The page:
So, here is my own Ode to Borders. It’s turning out to be a rambling combination of nostalgia and frustration, but I hope it will at least be articulate and interesting. Besides, as a genuine bibliophile, it’s the least I can do for a fallen friend…and a former employer.
The pin board in the break room at the Columbus Circle Borders displaying customer testimonials in the store's final days
I love Borders. Yes, love. The present tense. I’m not ready to refer to it in the past tense. Even though there are no Borders stores left, I felt odd this past weekend when I signed up for a Barnes & Noble card, and I still haven’t taken my Borders Rewards card out of my wallet. This is silly and futile, I know, but that’s how entrenched this chain is in my psyche and my life.
To begin with, I’m from Michigan, where Borders was born. It was the first bookstore to appear within a 20 minute driving distance of my childhood home—shout out to store 019!—or, at least, it’s the first bookstore I have any memory of going to. In high school I actually aspired to work at that store in Novi, Michigan, not as a career goal but as the kind of summer job I could enjoy (my working life started at a Dairy Queen and moved on to waiting tables, which I hated). After I started college, I applied for a summer job at 019 almost every year until I was finally hired as holiday help in 2006. When I moved to New York three years later, I spent a year working at the Borders in the Time Warner Building at Columbus Circle. Store 592 became my safe place in a strange, vast city, the place where I met my first New Yorker friends, and the place where many of them still worked until a week ago. Even after I started working at Random House, I still found myself in that store because I missed it and the people who worked there.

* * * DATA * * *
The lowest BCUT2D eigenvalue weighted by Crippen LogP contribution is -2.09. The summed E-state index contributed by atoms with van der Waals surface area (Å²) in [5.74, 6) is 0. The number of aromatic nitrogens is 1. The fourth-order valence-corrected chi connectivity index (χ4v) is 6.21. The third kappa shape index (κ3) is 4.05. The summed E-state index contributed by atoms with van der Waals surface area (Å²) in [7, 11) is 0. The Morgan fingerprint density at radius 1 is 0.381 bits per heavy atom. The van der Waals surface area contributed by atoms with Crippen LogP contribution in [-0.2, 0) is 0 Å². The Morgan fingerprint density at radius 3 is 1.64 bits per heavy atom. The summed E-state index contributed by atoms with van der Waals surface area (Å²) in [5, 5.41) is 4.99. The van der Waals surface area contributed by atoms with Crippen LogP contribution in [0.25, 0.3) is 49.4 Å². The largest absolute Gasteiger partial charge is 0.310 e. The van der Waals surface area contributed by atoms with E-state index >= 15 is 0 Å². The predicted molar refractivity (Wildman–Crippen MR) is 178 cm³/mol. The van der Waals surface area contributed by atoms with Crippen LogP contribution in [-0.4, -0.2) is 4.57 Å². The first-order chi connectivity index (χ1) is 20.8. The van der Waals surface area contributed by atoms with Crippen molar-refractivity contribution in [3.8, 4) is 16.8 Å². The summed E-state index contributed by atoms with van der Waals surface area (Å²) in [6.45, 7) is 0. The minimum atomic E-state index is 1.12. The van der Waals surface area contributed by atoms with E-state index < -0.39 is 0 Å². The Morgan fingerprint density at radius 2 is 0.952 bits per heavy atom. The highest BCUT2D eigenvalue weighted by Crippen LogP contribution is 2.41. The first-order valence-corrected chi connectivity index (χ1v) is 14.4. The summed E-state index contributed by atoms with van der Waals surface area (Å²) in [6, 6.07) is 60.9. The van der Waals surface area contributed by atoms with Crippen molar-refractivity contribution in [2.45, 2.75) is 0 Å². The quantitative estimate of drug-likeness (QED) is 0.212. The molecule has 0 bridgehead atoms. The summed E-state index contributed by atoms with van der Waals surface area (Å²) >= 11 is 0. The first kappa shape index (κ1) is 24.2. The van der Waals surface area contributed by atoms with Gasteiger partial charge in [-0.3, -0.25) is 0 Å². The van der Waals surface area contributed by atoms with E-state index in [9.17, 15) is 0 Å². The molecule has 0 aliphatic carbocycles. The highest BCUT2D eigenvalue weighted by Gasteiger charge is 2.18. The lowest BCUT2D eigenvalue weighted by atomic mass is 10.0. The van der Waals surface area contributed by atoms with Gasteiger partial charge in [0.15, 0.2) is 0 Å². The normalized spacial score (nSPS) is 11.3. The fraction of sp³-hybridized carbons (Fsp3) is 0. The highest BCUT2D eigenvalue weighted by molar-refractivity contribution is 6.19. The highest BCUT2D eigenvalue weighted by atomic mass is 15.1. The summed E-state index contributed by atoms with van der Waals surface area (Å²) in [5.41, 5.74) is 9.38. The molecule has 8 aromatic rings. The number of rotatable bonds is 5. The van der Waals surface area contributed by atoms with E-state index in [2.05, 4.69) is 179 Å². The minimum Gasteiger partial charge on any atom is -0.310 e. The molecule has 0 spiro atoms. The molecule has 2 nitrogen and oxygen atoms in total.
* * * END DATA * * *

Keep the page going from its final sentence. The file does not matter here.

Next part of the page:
There is a camaraderie that forms among people working at Borders (and I’m sure at B&N, too). It’s what made working there so much fun, even as we started to feel the beginnings of the company’s collapse and the work got harder, the shifts longer, and the perks smaller. But I don’t think anything I say could be as well-spoken and heartfelt as this post by a friend and former co-worker in which he said:
We each live with our own cast of characters, their closeness to us determined on their level of development (round or flat). It’s not that some people are more interesting than others; it’s that only some are comfortable enough around us to show us who they really are. And it’s when these people step off-stage, their parts finished, that it hurts the most. Whether it’s time or not—and usually, it feels like it’s not—these people have to move on to someone else’s stage to be watched and loved<…>Unlike any other place I’ve ever worked, Borders was full of round characters.
This touched me because it is exactly how I felt when I left Borders for Random House, even though I was leaving it for my dream job and my future. Now, with Borders gone, it seems like that piece of me has vanished, too. When I’m having a tough day at work, or stuck in a lonely funk, I can no longer walk up the street on my lunch break to see all those familiar faces gathered in that familiar place. It’s gone forever, and that breaks my heart.
Gone, also, is another low-key place to go to when you just need to get out. A place to be surrounded by other book lovers. A place to read books and discover them. A place that won’t pressure you to buy a coffee or a mediocre muffin just because you needed somewhere to sit down and kill 20 minutes. Amazon, for all its innovative brilliance, will never, ever be able to do any of these things. The internet is not a place I can go visit when I just want to get out of my apartment but not really go anywhere.
I have a tote bag that I snagged from Word Stock a few years ago. On one side of this tote is the Borders logo. I use it all the time, have carried it to work on numerous occasions, but last week when I got onto the elevator at the end of the day, our editor-in-chief saw the logo and said, “We have got to get you a new bag.” I laughed and shrugged, but said nothing. Because you know what? I don’t want a new bag. I don’t see that Borders logo and think about the liquidation, or the poor business decisions, or the implications of the chain’s collapse on the book industry. I see it and remember the way all the stores somehow had the same distinct book smell, or the fun I had working with such awesome people. I think about that light-headed, unforgettable moment when I first walked into a Borders as a child, wide-eyed and giddy with the possibilities. I think of books and friends. I think of the safe, comforting feeling of a place as familiar to me as home.
So, if you live in New York and you see a girl walking around with a Borders tote bag, chances are it’s me. Chances are I put the Borders side face out on purpose.
Farewell, Borders. Bookworms and manga nerds, movie buffs and comic geeks, writers and authors and agents and editors, we keenly feel your passing. Farewell.